If you are reading this you probably know I share our life on Instagram and I also blog here. I am always open and honest, but there are many times that when I am enjoying “likes” and comments on an Instagram post about my beautiful children I am also watching them hit each other. Life is full of ups and downs, Instagram has it’s name for a reason; it’s tiny instances shared and you don’t always show the whole story in an instant.
I like to think that I share more reality than those monochrome “perfect” accounts filled with succulents and expensive candles.
However, right now, behind those squares of my smiling children, coffee shop visits and shiny new trainers: there is cancer. Again.
I myself cannot believe how often I have been “touched” (punched in the gut more like) by cancer. My father died of cancer in 2010. My father-in-law-to-be died from cancer in 2011. My sister died from cancer in 2012. My mother died from cancer in 2017. And now… my brother battles cancer in 2018.
It always made me a bit uncomfortable, sharing too much of this sort of thing on social media, but this time I feel so utterly thrown by it, I want to acknowledge it. I want to make sure people are always aware what’s behind the squares.
Just before Christmas, my brother found out he had ‘operable’ cancer. So it was upsetting, but apparently easily sorted. I took him for the operation on 27th December. After that, you’d have hoped it was all onwards and upwards, but he had another niggling pain. So, (after the obligatory painkillers from the GP), there were more scans, mores tests and yes, the cancer had spread.
Today he is in hospital having his first round of chemo. Week on week it has been news that has uplifted us and punched us in that gut again. They can’t quite decide how bad this cancer is. I have continued my weeks on autopilot. Much like when my mum was diagnosed with cancer and when she died, I had to “go on” with an invisible dark cloud over my head.
And so I sit and sing “Wheels on the Bus”, I make small talk with other mums over tea and biscuits “How are you?”, “Fine, fine and you?” I placate squabbling children, make dental appointments, grill fish fingers and function as a normal human being whilst in the back of my mind I am thinking about my brother. Constantly. About how he is young (43), that he’s one of the best people I know and that he doesn’t deserve this. How the kids adore him, how he adores them and how I just can’t take anymore of this darkness. Pain, suffering, death, I’ve had enough.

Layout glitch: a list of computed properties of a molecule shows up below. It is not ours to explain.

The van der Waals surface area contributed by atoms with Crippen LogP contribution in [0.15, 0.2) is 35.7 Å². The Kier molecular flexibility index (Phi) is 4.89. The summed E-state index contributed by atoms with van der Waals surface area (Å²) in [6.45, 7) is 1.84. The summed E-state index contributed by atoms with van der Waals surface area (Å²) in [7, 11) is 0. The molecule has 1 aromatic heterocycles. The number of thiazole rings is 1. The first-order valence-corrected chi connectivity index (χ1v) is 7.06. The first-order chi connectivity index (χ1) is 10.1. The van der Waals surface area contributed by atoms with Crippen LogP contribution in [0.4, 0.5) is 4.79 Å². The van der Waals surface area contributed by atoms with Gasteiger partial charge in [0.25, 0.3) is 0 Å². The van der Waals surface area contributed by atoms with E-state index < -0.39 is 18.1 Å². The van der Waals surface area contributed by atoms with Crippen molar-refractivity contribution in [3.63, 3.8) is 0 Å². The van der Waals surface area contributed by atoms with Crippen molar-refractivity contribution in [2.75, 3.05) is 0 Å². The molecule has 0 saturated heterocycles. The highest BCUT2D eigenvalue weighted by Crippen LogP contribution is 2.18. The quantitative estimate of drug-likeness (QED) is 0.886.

Sometimes when the kids are resisting their coats or fighting over a plastic egg, I want to scream at them; “Uncle Graeme has cancer! That’s more important than this crap!” but of course I don’t.
It’s pretty crazy to think about all the people “functioning” right now. I mean, I was in TK Maxx at 6pm on Wednesday night buying pants, socks and a jumper for my brother (as he was unexpectedly kept in hospital after an appointment about his scans). As I queued up and subsequently paid, with all the standard niceties “Have a nice evening”, “You too”; I wanted to scream “My brother might be dying! I need to get these clothes to him in hospital!”. And as I walked in the rain from my car to his ward, crying because I just don’t want this to be happening, I actually wanted someone to ask me: “Why are you crying? Are you ok?”, which is odd considering my “Fine” stock response to friends.
I suddenly became very aware that each and every person you pass on the street might well be dealing with something. The harmless old “Cheer up love, it might never happen” feels like such an unbelievable over step of the mark, because stuff happens . We are all dealing with dark stuff, all of the time. Break ups, miscarriages, redundancies, illnesses, deaths, depression, you name it; someone is putting a brave face on over something.
I can only remain hopeful that all will turn out fine (how else can I go on?), but I guess I want to end on two cheesy words that are said a lot right now, but sum up how I think we can make the world a better place and as a reminder that you never know what someone is going through behind the squares/their smile/their ability to say “I’m fine” (when that is, in fact, bullocks);